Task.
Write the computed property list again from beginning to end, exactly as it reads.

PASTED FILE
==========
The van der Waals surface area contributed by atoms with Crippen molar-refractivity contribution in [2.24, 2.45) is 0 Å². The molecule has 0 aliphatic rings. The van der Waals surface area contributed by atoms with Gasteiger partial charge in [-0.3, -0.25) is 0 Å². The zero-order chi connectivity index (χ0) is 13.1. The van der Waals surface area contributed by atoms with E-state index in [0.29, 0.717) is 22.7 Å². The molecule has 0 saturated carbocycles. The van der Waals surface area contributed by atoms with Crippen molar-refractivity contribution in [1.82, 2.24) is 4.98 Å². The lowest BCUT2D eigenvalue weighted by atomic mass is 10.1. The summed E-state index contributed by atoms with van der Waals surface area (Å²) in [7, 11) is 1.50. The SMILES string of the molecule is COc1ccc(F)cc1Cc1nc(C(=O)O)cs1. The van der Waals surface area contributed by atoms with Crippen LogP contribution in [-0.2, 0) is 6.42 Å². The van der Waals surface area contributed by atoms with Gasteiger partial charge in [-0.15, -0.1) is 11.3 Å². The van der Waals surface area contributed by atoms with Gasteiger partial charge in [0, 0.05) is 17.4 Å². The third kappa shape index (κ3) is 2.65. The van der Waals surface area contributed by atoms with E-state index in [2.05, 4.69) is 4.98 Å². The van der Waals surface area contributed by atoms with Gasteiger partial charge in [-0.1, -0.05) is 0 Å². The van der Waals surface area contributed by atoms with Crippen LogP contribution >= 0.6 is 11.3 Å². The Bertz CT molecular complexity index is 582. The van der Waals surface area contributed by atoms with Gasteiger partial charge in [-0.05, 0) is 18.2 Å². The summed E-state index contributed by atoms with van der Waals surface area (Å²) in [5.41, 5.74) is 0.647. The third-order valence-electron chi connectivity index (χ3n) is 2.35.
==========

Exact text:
The van der Waals surface area contributed by atoms with Crippen molar-refractivity contribution in [2.24, 2.45) is 0 Å². The molecule has 0 aliphatic rings. The van der Waals surface area contributed by atoms with Gasteiger partial charge in [-0.3, -0.25) is 0 Å². The zero-order chi connectivity index (χ0) is 13.1. The van der Waals surface area contributed by atoms with E-state index in [0.29, 0.717) is 22.7 Å². The molecule has 0 saturated carbocycles. The van der Waals surface area contributed by atoms with Crippen molar-refractivity contribution in [1.82, 2.24) is 4.98 Å². The lowest BCUT2D eigenvalue weighted by atomic mass is 10.1. The summed E-state index contributed by atoms with van der Waals surface area (Å²) in [7, 11) is 1.50. The SMILES string of the molecule is COc1ccc(F)cc1Cc1nc(C(=O)O)cs1. The van der Waals surface area contributed by atoms with Crippen LogP contribution in [-0.2, 0) is 6.42 Å². The van der Waals surface area contributed by atoms with Gasteiger partial charge in [-0.15, -0.1) is 11.3 Å². The van der Waals surface area contributed by atoms with Gasteiger partial charge in [0, 0.05) is 17.4 Å². The third kappa shape index (κ3) is 2.65. The van der Waals surface area contributed by atoms with E-state index in [2.05, 4.69) is 4.98 Å². The van der Waals surface area contributed by atoms with Gasteiger partial charge in [-0.1, -0.05) is 0 Å². The van der Waals surface area contributed by atoms with Crippen LogP contribution >= 0.6 is 11.3 Å². The Bertz CT molecular complexity index is 582. The van der Waals surface area contributed by atoms with Gasteiger partial charge in [-0.05, 0) is 18.2 Å². The summed E-state index contributed by atoms with van der Waals surface area (Å²) in [5.41, 5.74) is 0.647. The third-order valence-electron chi connectivity index (χ3n) is 2.35.